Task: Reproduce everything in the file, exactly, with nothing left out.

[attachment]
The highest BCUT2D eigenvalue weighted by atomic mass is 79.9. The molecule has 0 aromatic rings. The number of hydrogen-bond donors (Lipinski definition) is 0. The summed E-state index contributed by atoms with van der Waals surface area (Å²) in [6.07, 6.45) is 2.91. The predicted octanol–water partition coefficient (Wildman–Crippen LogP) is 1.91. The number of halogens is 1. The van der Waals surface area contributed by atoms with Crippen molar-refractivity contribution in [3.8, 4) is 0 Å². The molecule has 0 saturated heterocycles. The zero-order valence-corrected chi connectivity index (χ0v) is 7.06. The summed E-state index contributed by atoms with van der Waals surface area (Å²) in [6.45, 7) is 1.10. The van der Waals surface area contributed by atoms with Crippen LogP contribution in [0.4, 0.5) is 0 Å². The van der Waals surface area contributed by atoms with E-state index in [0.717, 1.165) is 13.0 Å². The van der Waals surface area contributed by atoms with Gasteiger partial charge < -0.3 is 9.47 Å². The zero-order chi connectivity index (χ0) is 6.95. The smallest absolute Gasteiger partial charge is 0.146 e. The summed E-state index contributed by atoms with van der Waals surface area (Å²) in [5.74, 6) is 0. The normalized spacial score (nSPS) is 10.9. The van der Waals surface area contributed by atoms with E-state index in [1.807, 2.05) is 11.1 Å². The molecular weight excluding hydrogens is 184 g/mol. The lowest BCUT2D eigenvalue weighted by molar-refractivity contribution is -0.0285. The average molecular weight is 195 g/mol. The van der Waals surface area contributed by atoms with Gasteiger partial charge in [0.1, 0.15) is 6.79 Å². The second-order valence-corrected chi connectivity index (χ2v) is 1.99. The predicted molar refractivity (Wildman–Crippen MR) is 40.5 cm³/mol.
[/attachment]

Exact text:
The highest BCUT2D eigenvalue weighted by atomic mass is 79.9. The molecule has 0 aromatic rings. The number of hydrogen-bond donors (Lipinski definition) is 0. The summed E-state index contributed by atoms with van der Waals surface area (Å²) in [6.07, 6.45) is 2.91. The predicted octanol–water partition coefficient (Wildman–Crippen LogP) is 1.91. The number of halogens is 1. The van der Waals surface area contributed by atoms with Crippen molar-refractivity contribution in [3.8, 4) is 0 Å². The molecule has 0 saturated heterocycles. The zero-order valence-corrected chi connectivity index (χ0v) is 7.06. The summed E-state index contributed by atoms with van der Waals surface area (Å²) in [6.45, 7) is 1.10. The van der Waals surface area contributed by atoms with Crippen LogP contribution in [0.4, 0.5) is 0 Å². The van der Waals surface area contributed by atoms with E-state index in [0.717, 1.165) is 13.0 Å². The van der Waals surface area contributed by atoms with Gasteiger partial charge < -0.3 is 9.47 Å². The zero-order chi connectivity index (χ0) is 6.95. The smallest absolute Gasteiger partial charge is 0.146 e. The summed E-state index contributed by atoms with van der Waals surface area (Å²) in [5.74, 6) is 0. The normalized spacial score (nSPS) is 10.9. The van der Waals surface area contributed by atoms with E-state index in [1.807, 2.05) is 11.1 Å². The molecular weight excluding hydrogens is 184 g/mol. The lowest BCUT2D eigenvalue weighted by molar-refractivity contribution is -0.0285. The average molecular weight is 195 g/mol. The van der Waals surface area contributed by atoms with Gasteiger partial charge in [0.1, 0.15) is 6.79 Å². The second-order valence-corrected chi connectivity index (χ2v) is 1.99. The predicted molar refractivity (Wildman–Crippen MR) is 40.5 cm³/mol.